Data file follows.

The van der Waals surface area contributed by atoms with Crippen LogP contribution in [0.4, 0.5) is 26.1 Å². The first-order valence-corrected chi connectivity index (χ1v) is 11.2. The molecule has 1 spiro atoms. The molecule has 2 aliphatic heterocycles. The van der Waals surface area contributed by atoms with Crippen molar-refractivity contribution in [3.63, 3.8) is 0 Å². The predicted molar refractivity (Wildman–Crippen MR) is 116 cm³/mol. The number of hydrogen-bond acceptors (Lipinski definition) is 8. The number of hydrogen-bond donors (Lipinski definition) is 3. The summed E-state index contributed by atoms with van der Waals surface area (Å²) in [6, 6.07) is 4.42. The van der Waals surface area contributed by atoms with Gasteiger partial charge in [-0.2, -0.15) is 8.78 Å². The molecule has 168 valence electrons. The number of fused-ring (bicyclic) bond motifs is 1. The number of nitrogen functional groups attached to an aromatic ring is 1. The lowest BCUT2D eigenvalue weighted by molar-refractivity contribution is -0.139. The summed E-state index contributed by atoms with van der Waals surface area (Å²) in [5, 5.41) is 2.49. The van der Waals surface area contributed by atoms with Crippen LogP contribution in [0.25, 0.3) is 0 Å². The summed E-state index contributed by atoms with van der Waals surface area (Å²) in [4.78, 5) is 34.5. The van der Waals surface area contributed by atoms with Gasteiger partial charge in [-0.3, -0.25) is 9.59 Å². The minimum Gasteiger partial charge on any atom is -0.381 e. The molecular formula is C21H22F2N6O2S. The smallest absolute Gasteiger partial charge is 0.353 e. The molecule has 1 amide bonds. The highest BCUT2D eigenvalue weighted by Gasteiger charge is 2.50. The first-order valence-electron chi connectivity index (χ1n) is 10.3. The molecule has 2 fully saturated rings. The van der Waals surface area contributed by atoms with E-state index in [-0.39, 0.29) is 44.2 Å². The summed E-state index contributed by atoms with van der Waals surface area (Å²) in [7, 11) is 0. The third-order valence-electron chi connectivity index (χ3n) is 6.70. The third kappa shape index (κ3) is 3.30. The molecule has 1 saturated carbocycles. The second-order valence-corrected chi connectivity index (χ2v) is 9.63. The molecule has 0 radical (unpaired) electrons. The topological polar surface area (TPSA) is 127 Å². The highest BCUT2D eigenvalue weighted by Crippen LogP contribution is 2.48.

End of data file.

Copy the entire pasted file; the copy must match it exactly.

The van der Waals surface area contributed by atoms with Crippen LogP contribution in [0.4, 0.5) is 26.1 Å². The first-order valence-corrected chi connectivity index (χ1v) is 11.2. The molecule has 1 spiro atoms. The molecule has 2 aliphatic heterocycles. The van der Waals surface area contributed by atoms with Crippen molar-refractivity contribution in [3.63, 3.8) is 0 Å². The predicted molar refractivity (Wildman–Crippen MR) is 116 cm³/mol. The number of hydrogen-bond acceptors (Lipinski definition) is 8. The number of hydrogen-bond donors (Lipinski definition) is 3. The summed E-state index contributed by atoms with van der Waals surface area (Å²) in [6, 6.07) is 4.42. The van der Waals surface area contributed by atoms with Gasteiger partial charge in [-0.2, -0.15) is 8.78 Å². The molecule has 168 valence electrons. The number of fused-ring (bicyclic) bond motifs is 1. The number of nitrogen functional groups attached to an aromatic ring is 1. The lowest BCUT2D eigenvalue weighted by molar-refractivity contribution is -0.139. The summed E-state index contributed by atoms with van der Waals surface area (Å²) in [5, 5.41) is 2.49. The van der Waals surface area contributed by atoms with Crippen LogP contribution in [0.25, 0.3) is 0 Å². The summed E-state index contributed by atoms with van der Waals surface area (Å²) in [4.78, 5) is 34.5. The van der Waals surface area contributed by atoms with Gasteiger partial charge in [-0.3, -0.25) is 9.59 Å². The minimum Gasteiger partial charge on any atom is -0.381 e. The molecular formula is C21H22F2N6O2S. The smallest absolute Gasteiger partial charge is 0.353 e. The molecule has 1 amide bonds. The highest BCUT2D eigenvalue weighted by Gasteiger charge is 2.50. The first-order valence-electron chi connectivity index (χ1n) is 10.3. The molecule has 2 fully saturated rings. The van der Waals surface area contributed by atoms with E-state index in [-0.39, 0.29) is 44.2 Å². The summed E-state index contributed by atoms with van der Waals surface area (Å²) in [7, 11) is 0. The third-order valence-electron chi connectivity index (χ3n) is 6.70. The third kappa shape index (κ3) is 3.30. The molecule has 1 saturated carbocycles. The second-order valence-corrected chi connectivity index (χ2v) is 9.63. The molecule has 0 radical (unpaired) electrons. The topological polar surface area (TPSA) is 127 Å². The highest BCUT2D eigenvalue weighted by Crippen LogP contribution is 2.48.